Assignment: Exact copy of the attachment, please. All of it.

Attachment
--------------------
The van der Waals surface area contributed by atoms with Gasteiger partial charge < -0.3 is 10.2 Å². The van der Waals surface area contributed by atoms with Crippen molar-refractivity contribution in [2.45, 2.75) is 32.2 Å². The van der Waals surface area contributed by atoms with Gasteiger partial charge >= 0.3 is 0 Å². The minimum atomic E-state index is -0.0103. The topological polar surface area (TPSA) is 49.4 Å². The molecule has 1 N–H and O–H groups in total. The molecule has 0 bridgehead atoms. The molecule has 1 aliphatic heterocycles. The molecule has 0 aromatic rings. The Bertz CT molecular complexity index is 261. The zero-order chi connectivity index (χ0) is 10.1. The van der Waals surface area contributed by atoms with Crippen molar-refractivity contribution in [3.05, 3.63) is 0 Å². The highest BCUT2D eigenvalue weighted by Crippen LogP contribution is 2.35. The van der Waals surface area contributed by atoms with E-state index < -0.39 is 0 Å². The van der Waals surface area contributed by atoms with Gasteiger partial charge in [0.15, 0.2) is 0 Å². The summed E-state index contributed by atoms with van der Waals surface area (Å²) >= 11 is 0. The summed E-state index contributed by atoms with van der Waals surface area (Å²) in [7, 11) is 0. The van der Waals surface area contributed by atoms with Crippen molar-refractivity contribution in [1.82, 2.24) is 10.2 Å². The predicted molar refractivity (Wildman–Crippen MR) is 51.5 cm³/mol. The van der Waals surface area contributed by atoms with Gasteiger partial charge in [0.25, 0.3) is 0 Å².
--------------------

The van der Waals surface area contributed by atoms with Gasteiger partial charge < -0.3 is 10.2 Å². The van der Waals surface area contributed by atoms with Crippen molar-refractivity contribution in [2.45, 2.75) is 32.2 Å². The van der Waals surface area contributed by atoms with Gasteiger partial charge >= 0.3 is 0 Å². The minimum atomic E-state index is -0.0103. The topological polar surface area (TPSA) is 49.4 Å². The molecule has 1 N–H and O–H groups in total. The molecule has 0 bridgehead atoms. The molecule has 1 aliphatic heterocycles. The molecule has 0 aromatic rings. The Bertz CT molecular complexity index is 261. The zero-order chi connectivity index (χ0) is 10.1. The van der Waals surface area contributed by atoms with Crippen molar-refractivity contribution in [3.05, 3.63) is 0 Å². The highest BCUT2D eigenvalue weighted by Crippen LogP contribution is 2.35. The van der Waals surface area contributed by atoms with E-state index < -0.39 is 0 Å². The van der Waals surface area contributed by atoms with Gasteiger partial charge in [0.15, 0.2) is 0 Å². The summed E-state index contributed by atoms with van der Waals surface area (Å²) >= 11 is 0. The summed E-state index contributed by atoms with van der Waals surface area (Å²) in [7, 11) is 0. The van der Waals surface area contributed by atoms with Crippen molar-refractivity contribution in [1.82, 2.24) is 10.2 Å². The predicted molar refractivity (Wildman–Crippen MR) is 51.5 cm³/mol. The van der Waals surface area contributed by atoms with Gasteiger partial charge in [0.25, 0.3) is 0 Å².